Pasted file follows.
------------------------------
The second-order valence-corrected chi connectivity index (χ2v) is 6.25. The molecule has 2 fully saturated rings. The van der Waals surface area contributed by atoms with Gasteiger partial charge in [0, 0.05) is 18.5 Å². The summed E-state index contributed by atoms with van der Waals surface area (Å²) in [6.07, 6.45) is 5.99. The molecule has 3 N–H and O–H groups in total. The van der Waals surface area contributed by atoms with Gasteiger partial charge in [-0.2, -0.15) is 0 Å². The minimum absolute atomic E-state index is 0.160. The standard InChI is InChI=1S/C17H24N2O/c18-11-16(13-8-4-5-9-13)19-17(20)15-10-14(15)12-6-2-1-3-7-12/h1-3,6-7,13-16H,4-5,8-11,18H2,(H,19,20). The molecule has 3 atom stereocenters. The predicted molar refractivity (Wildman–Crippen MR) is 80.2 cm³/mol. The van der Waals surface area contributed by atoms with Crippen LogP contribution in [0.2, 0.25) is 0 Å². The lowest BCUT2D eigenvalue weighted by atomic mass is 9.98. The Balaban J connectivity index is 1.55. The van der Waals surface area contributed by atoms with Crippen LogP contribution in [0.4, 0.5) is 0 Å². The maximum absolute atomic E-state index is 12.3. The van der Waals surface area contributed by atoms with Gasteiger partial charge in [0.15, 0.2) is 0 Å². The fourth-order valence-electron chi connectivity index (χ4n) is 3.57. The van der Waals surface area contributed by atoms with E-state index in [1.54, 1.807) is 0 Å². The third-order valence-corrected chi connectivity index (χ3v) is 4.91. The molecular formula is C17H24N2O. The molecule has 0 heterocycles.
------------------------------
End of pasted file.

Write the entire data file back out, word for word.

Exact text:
The second-order valence-corrected chi connectivity index (χ2v) is 6.25. The molecule has 2 fully saturated rings. The van der Waals surface area contributed by atoms with Gasteiger partial charge in [0, 0.05) is 18.5 Å². The summed E-state index contributed by atoms with van der Waals surface area (Å²) in [6.07, 6.45) is 5.99. The molecule has 3 N–H and O–H groups in total. The van der Waals surface area contributed by atoms with Gasteiger partial charge in [-0.2, -0.15) is 0 Å². The minimum absolute atomic E-state index is 0.160. The standard InChI is InChI=1S/C17H24N2O/c18-11-16(13-8-4-5-9-13)19-17(20)15-10-14(15)12-6-2-1-3-7-12/h1-3,6-7,13-16H,4-5,8-11,18H2,(H,19,20). The molecule has 3 atom stereocenters. The predicted molar refractivity (Wildman–Crippen MR) is 80.2 cm³/mol. The van der Waals surface area contributed by atoms with Crippen LogP contribution in [0.2, 0.25) is 0 Å². The lowest BCUT2D eigenvalue weighted by atomic mass is 9.98. The Balaban J connectivity index is 1.55. The van der Waals surface area contributed by atoms with Crippen LogP contribution in [0.4, 0.5) is 0 Å². The maximum absolute atomic E-state index is 12.3. The van der Waals surface area contributed by atoms with Gasteiger partial charge in [0.15, 0.2) is 0 Å². The fourth-order valence-electron chi connectivity index (χ4n) is 3.57. The van der Waals surface area contributed by atoms with E-state index in [1.54, 1.807) is 0 Å². The third-order valence-corrected chi connectivity index (χ3v) is 4.91. The molecular formula is C17H24N2O. The molecule has 0 heterocycles.